As with any technology acquisition, it is important to do your homework before committing to a mission-critical technology. Compile a list of functionality that is needed to support the department and then determine if the open source application under consideration has what you need. One unique thing about open source products is that prospects can download their source codes and test them out before making a major investment. You can also read up on what the open source community associated with each of the various packages has to say. The more popular open source products have websites where there are active community discussions about current issues and the company's plans to address them. For an example, visit Sourceforge.net
Pros and cons of call center auto-response software
DMG Consulting, LLC
A: There are two categories of auto-answer and auto-response software: email-based solutions and speech-enabled applications.
Many companies use auto-acknowledgement systems to let their customers know that their email has been received, and to set expectations about when they will receive a full response. This is a very effective application. Using email auto-answer systems to provide full responses is a different issue. While it serves the purpose of responding to customers on a timely basis, these systems do not always address all of the issues in the customer's email and are known for missing the point if their accuracy threshold is set too low. However, if it's set too high, the percentage of transactions that are fully automated will be lower than most organizations want. These applications are continuing to improve and are being used by a growing number of companies. Vendors that provide these solutions include eGain.
Phone-based auto-response systems, when used properly and for the right application, can be very effective. Using an auto-response system as a call router, for example, can deliver significant benefits to organizations and be very satisfying for customers, as the accuracy rates are often very high. Speech-enabled interactive voice response (IVR) systems can also be very effective when they are used for the appropriate applications and are scripted properly.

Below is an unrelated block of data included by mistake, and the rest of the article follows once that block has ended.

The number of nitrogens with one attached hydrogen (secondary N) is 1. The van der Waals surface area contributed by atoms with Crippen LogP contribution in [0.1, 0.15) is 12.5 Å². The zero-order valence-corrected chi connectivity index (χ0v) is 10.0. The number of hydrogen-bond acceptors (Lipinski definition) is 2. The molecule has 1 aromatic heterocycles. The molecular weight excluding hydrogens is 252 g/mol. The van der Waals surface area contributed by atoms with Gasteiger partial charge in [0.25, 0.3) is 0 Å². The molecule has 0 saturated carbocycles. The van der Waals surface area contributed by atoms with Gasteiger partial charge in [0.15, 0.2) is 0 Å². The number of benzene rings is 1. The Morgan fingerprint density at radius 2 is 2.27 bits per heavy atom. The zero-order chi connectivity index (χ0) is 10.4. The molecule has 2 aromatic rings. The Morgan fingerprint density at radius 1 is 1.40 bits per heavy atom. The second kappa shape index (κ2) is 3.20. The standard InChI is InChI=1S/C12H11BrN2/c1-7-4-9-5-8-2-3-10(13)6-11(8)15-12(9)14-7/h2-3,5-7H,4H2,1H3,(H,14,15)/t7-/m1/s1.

No matter how good the technology, quite a few people still do not like this type of automation. We recommend that if you adopt auto-response technology, allow customers to choose whether or not to use it and make it easy for customers to reach live call center agents from any point in the application.
Necessary technology for inbound call centers
Q: Which functional units and technologies are necessary for inbound call centers?
President, Strategic Contact Inc.
A: Each company and call center names their particular units or call center functions differently. However, the important thing to keep in mind for your call center is that you have sufficient support in these areas:
- Workforce management (forecasting, call center scheduling)
- Real-time operational management
- Quality management
- Call center training
- Process review and optimization
- Performance reporting and call center analytics
- Call center technology tools and workflows
- Human resources (recruiting and general support)
- Information technology
Depending upon the size and scope of your call center operation, these functions can be as large as departments themselves, or as is often the case, they are combined and consolidated where synergies make sense.
Call center technologyfor remote call center agents
Q: Which call center technology is best for home-based or remote call center agents?
President, DMG Consulting LLC
A: Whether your call center agents are based on-site, in a satellite facility, or at home, there are dozens of applications and systems that are required to support them. To see a detailed list of necessary systems and applications, I suggest you review Chapter 3 of the book Hosted Contact Center Solutions Vendor Guide. It discusses the call center technology required to support a call center and describes what is available on a hosted basis. It also includes a directory that lists the technology available by vendor.
Evaluating call center voicemail software risks